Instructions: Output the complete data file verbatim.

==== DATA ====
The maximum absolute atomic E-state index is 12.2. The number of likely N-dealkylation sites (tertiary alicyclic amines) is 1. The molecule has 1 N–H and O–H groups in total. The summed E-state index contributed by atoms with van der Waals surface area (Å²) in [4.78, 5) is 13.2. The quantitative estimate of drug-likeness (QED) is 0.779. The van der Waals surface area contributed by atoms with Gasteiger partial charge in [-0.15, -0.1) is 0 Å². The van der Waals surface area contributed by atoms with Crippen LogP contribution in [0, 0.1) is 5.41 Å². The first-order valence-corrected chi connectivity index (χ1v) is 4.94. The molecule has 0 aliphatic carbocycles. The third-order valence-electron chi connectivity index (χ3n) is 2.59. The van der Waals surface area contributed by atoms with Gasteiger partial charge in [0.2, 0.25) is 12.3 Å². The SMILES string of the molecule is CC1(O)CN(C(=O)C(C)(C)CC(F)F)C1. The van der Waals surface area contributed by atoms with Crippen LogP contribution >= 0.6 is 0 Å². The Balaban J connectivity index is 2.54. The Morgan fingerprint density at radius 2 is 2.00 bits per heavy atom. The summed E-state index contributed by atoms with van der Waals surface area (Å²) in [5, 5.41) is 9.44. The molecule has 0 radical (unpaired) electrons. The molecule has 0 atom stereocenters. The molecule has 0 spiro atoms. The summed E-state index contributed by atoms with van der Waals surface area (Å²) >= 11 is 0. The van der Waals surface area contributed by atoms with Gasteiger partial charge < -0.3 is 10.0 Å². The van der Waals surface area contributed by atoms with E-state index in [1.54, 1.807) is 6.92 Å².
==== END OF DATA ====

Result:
The maximum absolute atomic E-state index is 12.2. The number of likely N-dealkylation sites (tertiary alicyclic amines) is 1. The molecule has 1 N–H and O–H groups in total. The summed E-state index contributed by atoms with van der Waals surface area (Å²) in [4.78, 5) is 13.2. The quantitative estimate of drug-likeness (QED) is 0.779. The van der Waals surface area contributed by atoms with Gasteiger partial charge in [-0.15, -0.1) is 0 Å². The van der Waals surface area contributed by atoms with Crippen LogP contribution in [0, 0.1) is 5.41 Å². The first-order valence-corrected chi connectivity index (χ1v) is 4.94. The molecule has 0 aliphatic carbocycles. The third-order valence-electron chi connectivity index (χ3n) is 2.59. The van der Waals surface area contributed by atoms with Gasteiger partial charge in [0.2, 0.25) is 12.3 Å². The SMILES string of the molecule is CC1(O)CN(C(=O)C(C)(C)CC(F)F)C1. The van der Waals surface area contributed by atoms with Crippen LogP contribution >= 0.6 is 0 Å². The Balaban J connectivity index is 2.54. The Morgan fingerprint density at radius 2 is 2.00 bits per heavy atom. The summed E-state index contributed by atoms with van der Waals surface area (Å²) in [5, 5.41) is 9.44. The molecule has 0 radical (unpaired) electrons. The molecule has 0 atom stereocenters. The molecule has 0 spiro atoms. The summed E-state index contributed by atoms with van der Waals surface area (Å²) >= 11 is 0. The van der Waals surface area contributed by atoms with Gasteiger partial charge < -0.3 is 10.0 Å². The van der Waals surface area contributed by atoms with E-state index in [1.54, 1.807) is 6.92 Å².